Triple the love

Juniors approach their three year anniversary


Photo contributed by Christina Quach

Juniors Christina Quach and Nathan Arndt end homecoming night by taking pictures at a rooftop downtown. Earlier, they ate together at Thai Spice.

In 2019, junior Christina Quach answered a happy birthday text on Instagram from a boy in her 8th grade English class that she had never talked to before. After she received that text, Quach and Arndt started to become friends because of their similar sense of humor and personality. Arndt really liked Quach because she was kind and he thought she was beautiful. She also began to like him and his sense of humor after he had been sending her memes. 

Now, Quach and Arndt have spent the last 3 years of their life together. They’ve been able to accept each other for their differences and learn from them.

‘‘It was like chemistry,” Arndt said. “We started talking, and we kept on talking.’’

They spent their first date getting ice cream at Dairy Queen and visiting the Southport Antique Mall. 

“It was a fun thing to do without spending a ton of money,’’ Quach said. ‘’It’s just a good way to explore because that would have been my first time in that area because I don’t really live in the Southport area.’’

As their friendship progressed into a relationship, Quach did not tell her parents at first. 

For her family, dating in general wasn’t what they wanted for her at such a young age.  Her parents wanted her to focus more on education than a relationship. 

When she finally got the courage to tell them, their reaction was not what she wanted to hear, which she expected.

‘‘They were like ‘no, not happening. You can wait till you’re 18,’” Quach said.

Eventually, she was able to get them used to the relationship by hanging out with him more in their presence. 

On the other hand, Arndt’s parents did not show any negative reaction. But, they were surprised to find out that she was Vietnamese because the majority of the Asian population in Perry Township are from Myanmar.

Throughout their relationship, Arndt learned about Vietnamese culture. He indulged in Vietnamese cuisine and learned some words of the language such as bà ngoại, which means grandma, ông ngoại, which means grandpa and mèo, which means cat.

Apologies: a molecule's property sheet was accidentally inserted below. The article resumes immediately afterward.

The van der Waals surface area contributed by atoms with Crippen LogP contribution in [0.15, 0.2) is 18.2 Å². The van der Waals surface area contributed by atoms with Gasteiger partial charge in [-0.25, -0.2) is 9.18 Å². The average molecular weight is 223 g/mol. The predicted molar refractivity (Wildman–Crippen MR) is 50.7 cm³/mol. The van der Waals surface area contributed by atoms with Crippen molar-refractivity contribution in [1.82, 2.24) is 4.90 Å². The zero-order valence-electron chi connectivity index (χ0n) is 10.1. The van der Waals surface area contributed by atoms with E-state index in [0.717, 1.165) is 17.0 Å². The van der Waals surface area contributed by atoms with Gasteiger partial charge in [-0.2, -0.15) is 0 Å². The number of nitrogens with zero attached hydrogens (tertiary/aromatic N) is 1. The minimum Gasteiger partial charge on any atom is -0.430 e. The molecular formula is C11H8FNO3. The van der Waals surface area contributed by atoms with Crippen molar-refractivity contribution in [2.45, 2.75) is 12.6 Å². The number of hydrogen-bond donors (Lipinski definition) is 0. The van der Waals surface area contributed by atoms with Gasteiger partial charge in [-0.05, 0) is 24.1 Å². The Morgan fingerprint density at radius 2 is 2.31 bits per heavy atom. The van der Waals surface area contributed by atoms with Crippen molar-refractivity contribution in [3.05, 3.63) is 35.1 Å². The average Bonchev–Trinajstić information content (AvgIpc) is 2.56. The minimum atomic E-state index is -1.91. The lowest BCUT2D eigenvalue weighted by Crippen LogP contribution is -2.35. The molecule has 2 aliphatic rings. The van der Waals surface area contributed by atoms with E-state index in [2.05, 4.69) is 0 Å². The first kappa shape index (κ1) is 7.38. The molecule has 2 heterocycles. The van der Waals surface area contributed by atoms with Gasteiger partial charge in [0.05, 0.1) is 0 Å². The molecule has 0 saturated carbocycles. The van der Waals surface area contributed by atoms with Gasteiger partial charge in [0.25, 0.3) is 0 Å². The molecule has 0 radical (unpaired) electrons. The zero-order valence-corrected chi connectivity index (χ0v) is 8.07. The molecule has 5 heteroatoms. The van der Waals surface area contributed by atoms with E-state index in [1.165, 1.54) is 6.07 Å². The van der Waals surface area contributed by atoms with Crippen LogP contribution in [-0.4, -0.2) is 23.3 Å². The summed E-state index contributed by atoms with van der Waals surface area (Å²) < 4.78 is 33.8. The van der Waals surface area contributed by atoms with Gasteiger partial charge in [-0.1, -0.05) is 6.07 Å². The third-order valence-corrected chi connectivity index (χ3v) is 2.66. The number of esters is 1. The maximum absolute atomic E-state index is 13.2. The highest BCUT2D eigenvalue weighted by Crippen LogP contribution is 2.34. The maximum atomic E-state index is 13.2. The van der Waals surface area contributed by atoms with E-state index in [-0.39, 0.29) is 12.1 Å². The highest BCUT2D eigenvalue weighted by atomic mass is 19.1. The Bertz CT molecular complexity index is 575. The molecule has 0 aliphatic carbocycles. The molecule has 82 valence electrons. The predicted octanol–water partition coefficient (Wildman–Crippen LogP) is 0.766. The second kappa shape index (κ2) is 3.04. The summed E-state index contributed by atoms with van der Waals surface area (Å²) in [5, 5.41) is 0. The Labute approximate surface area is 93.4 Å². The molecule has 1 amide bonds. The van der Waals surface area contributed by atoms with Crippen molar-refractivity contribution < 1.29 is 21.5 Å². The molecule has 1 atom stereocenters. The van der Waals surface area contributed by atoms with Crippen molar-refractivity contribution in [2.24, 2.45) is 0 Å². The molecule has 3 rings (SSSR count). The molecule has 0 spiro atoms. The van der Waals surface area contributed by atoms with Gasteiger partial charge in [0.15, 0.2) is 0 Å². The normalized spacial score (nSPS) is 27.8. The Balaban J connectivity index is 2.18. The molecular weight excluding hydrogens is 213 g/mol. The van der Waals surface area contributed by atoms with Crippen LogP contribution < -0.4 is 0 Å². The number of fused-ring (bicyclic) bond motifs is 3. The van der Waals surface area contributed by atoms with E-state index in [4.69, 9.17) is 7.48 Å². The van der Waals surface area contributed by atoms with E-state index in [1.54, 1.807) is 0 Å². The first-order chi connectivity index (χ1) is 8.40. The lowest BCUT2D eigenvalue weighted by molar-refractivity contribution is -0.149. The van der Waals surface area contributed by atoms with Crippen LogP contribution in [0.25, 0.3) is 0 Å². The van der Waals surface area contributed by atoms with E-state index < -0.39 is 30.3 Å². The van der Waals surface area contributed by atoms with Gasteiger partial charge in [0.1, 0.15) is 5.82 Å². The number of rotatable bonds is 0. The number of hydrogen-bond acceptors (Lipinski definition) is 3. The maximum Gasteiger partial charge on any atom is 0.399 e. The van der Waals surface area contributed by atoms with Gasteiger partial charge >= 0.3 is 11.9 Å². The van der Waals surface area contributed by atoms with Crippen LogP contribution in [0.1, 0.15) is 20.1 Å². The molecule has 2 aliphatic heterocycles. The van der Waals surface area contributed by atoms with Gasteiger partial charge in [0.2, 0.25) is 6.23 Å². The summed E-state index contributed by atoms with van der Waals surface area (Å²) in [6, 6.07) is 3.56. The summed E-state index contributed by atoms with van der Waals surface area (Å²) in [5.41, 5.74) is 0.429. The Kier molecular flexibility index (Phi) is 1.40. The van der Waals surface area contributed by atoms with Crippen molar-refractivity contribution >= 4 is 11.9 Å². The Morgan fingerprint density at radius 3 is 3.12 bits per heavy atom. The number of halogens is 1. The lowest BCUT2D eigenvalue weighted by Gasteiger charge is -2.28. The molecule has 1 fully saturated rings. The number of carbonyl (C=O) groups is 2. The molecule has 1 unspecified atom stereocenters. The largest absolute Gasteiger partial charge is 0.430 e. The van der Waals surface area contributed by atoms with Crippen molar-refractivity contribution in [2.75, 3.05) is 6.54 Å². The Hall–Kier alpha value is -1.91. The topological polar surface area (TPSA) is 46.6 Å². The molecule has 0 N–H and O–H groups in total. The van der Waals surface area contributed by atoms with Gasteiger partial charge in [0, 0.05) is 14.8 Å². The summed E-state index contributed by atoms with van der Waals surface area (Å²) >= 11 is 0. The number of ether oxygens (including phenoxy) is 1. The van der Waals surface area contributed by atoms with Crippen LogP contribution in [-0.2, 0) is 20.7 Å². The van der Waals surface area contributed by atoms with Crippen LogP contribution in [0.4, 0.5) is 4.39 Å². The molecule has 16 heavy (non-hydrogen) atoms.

To Quach’s family, it is cute when he mispronounces these words because it shows that he is trying. 

Arndt has also tried to use chopsticks but had a hard time because he was used to western utensils. 

‘‘The first time I came over, they laughed because I couldn’t use chopsticks.’’ Arndt said. 

Being with Quach has helped him become more sensitive toward certain topics like racism. He always knew racism was bad, but it never directly affected him.

He remembers being on the bus with students who were making jokes about Asian people eating house pets. This made him upset because he knew it was wrong and thought about how it would make his girlfriend feel if they said that to her. 

As an interracial couple, they believe that there is no need for hate since it only matters if they love each other. Arndt feels that you should not date someone for their race because love is deeper than skin. 

According to Arndt and Quach, the key to their long-term relationship has been communication. Being able to share emotions on an issue is important for Quach because she is able to get negative feelings off her chest. 

“You have to be the bigger person. You’re going to have to apologize at times when you don’t feel like it,” Quach said. “Have high standards but also have respect for yourself and know that you just accept that you can be wrong sometimes.’’